A Lesson from Micah’s Idol

The bible was written by people who were the minority (mainly prophets) so in essence, it is a “minority report”. The prophets were a heavily persecuted minority by both the Israelites and their leaders. Israelites throughout ancient times had different views from what the bible teaches and did what they felt was right. Often the leaders even made up rules that gave them power and control. Jesus called out Israel’s leaders for this in the 1st Century when he said they “substitute god’s laws with man-made traditions” in Matt 15:3-9. Throughout the bible itself, we can see how the people casually worship idols and don’t reverence God’s covenant, meanwhile the authors are always trying to get people to go back to the covenant they are in. Let’s look at one example in Judges chapters 17 and 18 with Micah’s promotion of idolatry.

In Judges 17, Micah a man living in the hill country of Ephraim had stolen some silver pieces from his mother but then returned them. As thanks to him for returning her silver, she decided to dedicate the silver to God and honor her son by spending 200 pieces of silver to have an idol made with some of the money. Micah also made a sacred ephod and some household idols for his shrine that he had set up for the idol. He planned on making money from people paying tribute to this idol and he even made his son a priest. All of this was sin, the covenant with the God of Israel forbids having any other gods besides their God YHWH, and forbids making idols according to Exodus 20:2-6 and Deut 5:5-10. On top of that, the only legitimate priesthood is the Levitical priesthood. The next thing that happens implies that his family is not a family of Levites. One day a Levite came to town from Bethlehem, looking for a place to live, and instead of hiding his sin of idolatry, Micah hired the Levite to be a priest for this idol. The Levites are supposed to remind the Israelites to worship God alone and could have them punished for idolatry, yet he was bold enough to ask a Levite to turn his back on the God of their covenant. This implies that Micah believed that what he was doing was okay. The Levites were supposed to read the Torah to people and remind them of God’s commands. Unfortunately, the Levite goes right along with it looking to make some money. So Micah installed the Levite as his personal priest, and in exchange for helping to manage his shrine, As payment, Micah offered him an annual income, food, and clothing. The reason Micah wanted this Levite is that he knew that Levites were the true priest of Israel, so this would give his shrine some “legitimacy” in case anyone objected to worshipping his idol.

In Judges 18, some warriors from the tribe of Dan showed up in Ephraim looking to scout some land for taking, because they had not settled into their land allotment yet. They came from the towns of Zorah and Eshtaol but stopped in Ephraim to rest and they spent the night in Micah’s house. The men of Dan recognized the Levite’s accent and inquired about him. He told him about his arrangement with Micah and they asked him to inquire to God if they will be successful in the conquest of their land allotment, and the Levite gave them his blessing. The men went to Laish and saw it as an easy town to take and a very prosperous land, they told the rest of their tribe’s people and they sent 600 warriors to take it. The scouts told the soldiers about Micah’s house and in order to ensure their victory, they decided to steal the ephod and the idol thinking it would bring them favor in battle. When they stole the idol the Levite priest questioned them, and they told him to come with them so that he could be their priest, and even said “Isn’t it better to be a priest for an entire tribe and clan of Israel than for the household of just one man?” This implies they saw nothing wrong with the idolatry and they believed that the Levite endorsed it since he was Micah’s priest. The Levites went along with it. Micah found out what happened and gathered some men to go after them. Micah’s small group didn’t stand a chance against their army, so they blew him off with a threat against his family. The Danites conquered Laish and called the town Dan, they installed a priest named Johnathan a descendant of Gershom (possibly Moses’ son Gershom) for the idol they stole. That family line functioned as priests for them until the Babylonian exile, and they worshipped the idol there, all while God’s Tabernacle remained in Shiloh.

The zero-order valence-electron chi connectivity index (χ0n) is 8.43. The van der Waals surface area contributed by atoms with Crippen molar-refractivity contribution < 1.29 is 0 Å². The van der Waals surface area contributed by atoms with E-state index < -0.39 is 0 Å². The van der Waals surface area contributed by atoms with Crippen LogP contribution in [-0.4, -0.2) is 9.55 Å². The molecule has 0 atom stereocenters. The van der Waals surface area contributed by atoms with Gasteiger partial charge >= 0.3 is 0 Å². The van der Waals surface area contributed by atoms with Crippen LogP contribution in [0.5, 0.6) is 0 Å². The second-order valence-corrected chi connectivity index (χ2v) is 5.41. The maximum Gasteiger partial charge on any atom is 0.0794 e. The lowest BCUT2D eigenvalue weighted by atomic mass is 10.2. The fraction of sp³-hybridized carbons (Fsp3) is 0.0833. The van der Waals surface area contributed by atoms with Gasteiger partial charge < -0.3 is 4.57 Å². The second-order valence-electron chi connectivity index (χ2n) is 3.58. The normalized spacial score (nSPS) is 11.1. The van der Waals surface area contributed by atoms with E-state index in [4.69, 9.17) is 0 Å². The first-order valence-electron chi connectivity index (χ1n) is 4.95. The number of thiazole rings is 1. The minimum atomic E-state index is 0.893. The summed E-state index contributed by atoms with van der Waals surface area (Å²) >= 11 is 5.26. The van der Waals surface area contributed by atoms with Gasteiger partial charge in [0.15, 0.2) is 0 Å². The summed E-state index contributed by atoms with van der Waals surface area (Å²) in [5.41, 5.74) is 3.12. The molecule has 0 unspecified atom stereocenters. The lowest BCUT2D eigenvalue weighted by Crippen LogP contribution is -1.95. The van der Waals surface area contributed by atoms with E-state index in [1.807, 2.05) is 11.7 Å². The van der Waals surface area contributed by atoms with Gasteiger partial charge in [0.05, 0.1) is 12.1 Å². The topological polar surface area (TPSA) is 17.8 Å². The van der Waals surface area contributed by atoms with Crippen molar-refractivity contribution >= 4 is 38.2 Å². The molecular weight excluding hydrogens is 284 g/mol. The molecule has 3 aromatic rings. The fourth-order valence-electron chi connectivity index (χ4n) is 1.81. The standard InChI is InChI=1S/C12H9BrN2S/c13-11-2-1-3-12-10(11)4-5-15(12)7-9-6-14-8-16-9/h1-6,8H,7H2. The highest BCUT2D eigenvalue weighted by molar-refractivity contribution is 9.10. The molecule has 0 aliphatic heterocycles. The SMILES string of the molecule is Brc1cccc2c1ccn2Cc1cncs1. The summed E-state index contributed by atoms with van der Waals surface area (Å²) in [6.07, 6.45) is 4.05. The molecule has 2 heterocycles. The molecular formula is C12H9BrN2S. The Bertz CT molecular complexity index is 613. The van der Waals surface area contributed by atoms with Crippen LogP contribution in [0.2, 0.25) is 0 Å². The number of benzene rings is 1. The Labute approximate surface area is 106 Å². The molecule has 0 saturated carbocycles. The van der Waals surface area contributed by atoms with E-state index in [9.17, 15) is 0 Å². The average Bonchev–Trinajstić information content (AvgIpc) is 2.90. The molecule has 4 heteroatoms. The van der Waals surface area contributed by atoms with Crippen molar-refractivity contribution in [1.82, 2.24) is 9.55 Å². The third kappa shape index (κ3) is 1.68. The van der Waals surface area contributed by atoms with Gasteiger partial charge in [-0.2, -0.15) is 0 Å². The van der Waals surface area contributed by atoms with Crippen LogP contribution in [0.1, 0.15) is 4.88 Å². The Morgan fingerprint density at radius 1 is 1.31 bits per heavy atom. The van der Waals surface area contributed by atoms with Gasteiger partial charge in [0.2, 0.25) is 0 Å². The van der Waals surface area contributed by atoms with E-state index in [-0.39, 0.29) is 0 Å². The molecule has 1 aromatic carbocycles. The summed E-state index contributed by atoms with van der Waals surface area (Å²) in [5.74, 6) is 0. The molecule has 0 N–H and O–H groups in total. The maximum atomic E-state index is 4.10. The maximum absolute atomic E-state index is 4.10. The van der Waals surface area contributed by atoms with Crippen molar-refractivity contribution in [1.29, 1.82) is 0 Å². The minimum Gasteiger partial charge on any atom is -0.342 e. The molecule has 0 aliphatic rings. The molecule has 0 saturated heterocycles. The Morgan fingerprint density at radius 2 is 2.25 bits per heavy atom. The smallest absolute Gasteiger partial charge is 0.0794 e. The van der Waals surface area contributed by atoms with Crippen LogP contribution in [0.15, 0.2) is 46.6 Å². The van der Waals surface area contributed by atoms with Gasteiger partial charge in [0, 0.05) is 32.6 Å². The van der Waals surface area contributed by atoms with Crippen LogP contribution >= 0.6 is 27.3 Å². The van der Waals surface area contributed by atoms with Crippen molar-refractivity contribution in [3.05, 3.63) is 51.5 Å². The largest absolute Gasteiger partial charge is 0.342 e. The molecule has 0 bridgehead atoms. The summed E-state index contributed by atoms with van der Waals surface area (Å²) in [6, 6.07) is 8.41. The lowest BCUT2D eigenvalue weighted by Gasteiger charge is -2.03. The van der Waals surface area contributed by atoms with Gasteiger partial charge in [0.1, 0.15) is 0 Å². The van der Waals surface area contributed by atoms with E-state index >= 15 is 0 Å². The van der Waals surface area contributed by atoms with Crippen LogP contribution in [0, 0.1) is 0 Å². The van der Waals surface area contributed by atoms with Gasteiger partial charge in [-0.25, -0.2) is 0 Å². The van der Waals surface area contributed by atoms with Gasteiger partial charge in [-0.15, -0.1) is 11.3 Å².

Judges 17:6 gives insight into why such foolishness was happening, it says (NLT) “In those days Israel had no king; all the people did whatever seemed right in their own eyes.” The Levite himself broke God’s law by supporting idolatry and not condemning Micah for it, and Micah broke God’s law by having an idol and shrine. They did whatever was right in their own eyes. The phrase “right in their own eyes” in reference to the sinful desires of people driving their actions can be found through scripture.

Some scriptures to review on the subject: Proverbs 3:7, Proverbs 12:15, Proverbs 14:12, Proverbs 21:2, Proverbs 26:12, Deuteronomy 12:8-11, Judges 21:25, Isaiah 5:21.

Deuteronomy 12:8 especially applies here since it says everyone is to worship God (YHWH) at the Tabernacle and not do it in any form they want as they did in the wilderness. This means that setting up the shrine for God in Dan’s territory was wrong in itself, even if we ignore the idolatry because God’s presence was in the Tabernacle in Shiloh. Idolatry is one of the main reasons the Israelites were exiled to Babylon, so we should learn the lesson from this story and follow God’s instructions in our own lives by not doing things because they are simple “right in our own eyes”. Learn the lesson from this foolishness from the old testament. After all, Paul said the old testament records are preserved to warn us and for our admonition and learning (Romans 15:4, 1 Corinthians 10:11).